Apr 20, 2016
Time for Training? By Tim Hodson

Does your company need help with its training program? Do you have an employee who you think could use a little additional instruction to make them even better at their job? Or would you like to brush up on your own growing skills?

If you answered “Yes” to any of the above questions, then you might want to check out the University of Florida’s IFAS Extension online training program.

For the second year now, the University of Florida is offering five different online greenhouse training courses in English and Spanish.

The course topics include: Greenhouse 101; Nutrient Management 1 (Introduction); Nutrient Management 2 (Advanced); Disease Management; and Weed Management.

Each course runs for four weeks, the cost is $200 per participant and includes a personalized certificate of completion.

Each week there are two streaming video lessons, readings and assignments (approximately three to four hours total commitment per week), which can be accessed at any time of day. Bilingual PhD instructors can be accessed via text chat and discussion features.

Three different levels of instruction are offered — Introductory, Intermediate and Advanced. The first course, Greenhouse 101, is an introductory course. It will begin May 30.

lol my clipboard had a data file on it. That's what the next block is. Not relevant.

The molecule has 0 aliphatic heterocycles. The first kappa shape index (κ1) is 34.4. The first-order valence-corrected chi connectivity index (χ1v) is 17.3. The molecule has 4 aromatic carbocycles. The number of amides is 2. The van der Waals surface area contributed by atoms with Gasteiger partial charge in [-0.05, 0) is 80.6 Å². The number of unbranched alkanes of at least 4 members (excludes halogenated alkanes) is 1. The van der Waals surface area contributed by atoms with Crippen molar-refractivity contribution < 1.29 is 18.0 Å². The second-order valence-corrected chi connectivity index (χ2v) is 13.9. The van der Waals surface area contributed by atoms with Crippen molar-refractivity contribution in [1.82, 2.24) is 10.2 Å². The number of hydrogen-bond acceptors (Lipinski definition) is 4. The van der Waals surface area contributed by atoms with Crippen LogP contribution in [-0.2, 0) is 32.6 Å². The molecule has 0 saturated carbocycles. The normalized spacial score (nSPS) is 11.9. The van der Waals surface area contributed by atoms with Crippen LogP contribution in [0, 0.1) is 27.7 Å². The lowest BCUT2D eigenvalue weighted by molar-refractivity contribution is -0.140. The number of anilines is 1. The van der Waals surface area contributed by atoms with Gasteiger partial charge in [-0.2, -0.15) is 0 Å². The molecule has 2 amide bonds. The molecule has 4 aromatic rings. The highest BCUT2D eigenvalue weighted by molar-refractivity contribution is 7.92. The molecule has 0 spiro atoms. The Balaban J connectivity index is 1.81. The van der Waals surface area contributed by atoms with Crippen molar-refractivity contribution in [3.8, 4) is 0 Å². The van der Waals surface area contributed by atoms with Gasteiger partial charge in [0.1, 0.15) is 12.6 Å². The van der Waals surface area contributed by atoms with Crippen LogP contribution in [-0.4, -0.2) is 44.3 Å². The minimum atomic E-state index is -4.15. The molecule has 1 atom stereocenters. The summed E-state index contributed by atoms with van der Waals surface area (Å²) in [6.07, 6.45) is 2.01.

For more information, go to backpocketgrower.org and click on “training” and “online courses” or email greenhousetraining@ifas.ufl.edu.

— Tim


Depot CMO Rises ‘Above the Clutter’

A new online video series, “Above the Clutter With Pete Krainik,” provides marketing executives with an opportunity to dive into some of the complex issues their companies are facing. Recently, Trish Mueller, the Home Depot’s chief marketing officer, participated in the series and detailed how the home improvement retailer is reaching out to consumers both in store and online. Click here to see Mueller’s video.

Wal-Mart, Visa Speed Up Chip-Enabled Credit Card Purchases

Visa and Wal-Mart are responding to shopper complaints about how long it takes to complete a purchase using new chip-enabled credit cards. Visa recently implemented new software that reduces transaction times by 18 seconds, while Wal-Mart’s new checkout procedures with the chip cards is now 11 seconds shorter. According to one study, an additional 8 seconds of transaction time can add $3.2 million annually to labor costs for a retailer.

Lowe’s Pilot Program Gets Real with Shoppers

Lowe’s recently announced it is partnering with Microsoft on a new “mixed reality” pilot program for shoppers in the Seattle area. Using Microsoft’s HoloLens augmented reality headsets, shoppers can walk around an area and “see” potential design elements, landscape options, appliances and other products as a hologram. One retail expert says the technology is “perfectly suited for interior design, landscape and architectural experiences.”


Tim Hodson

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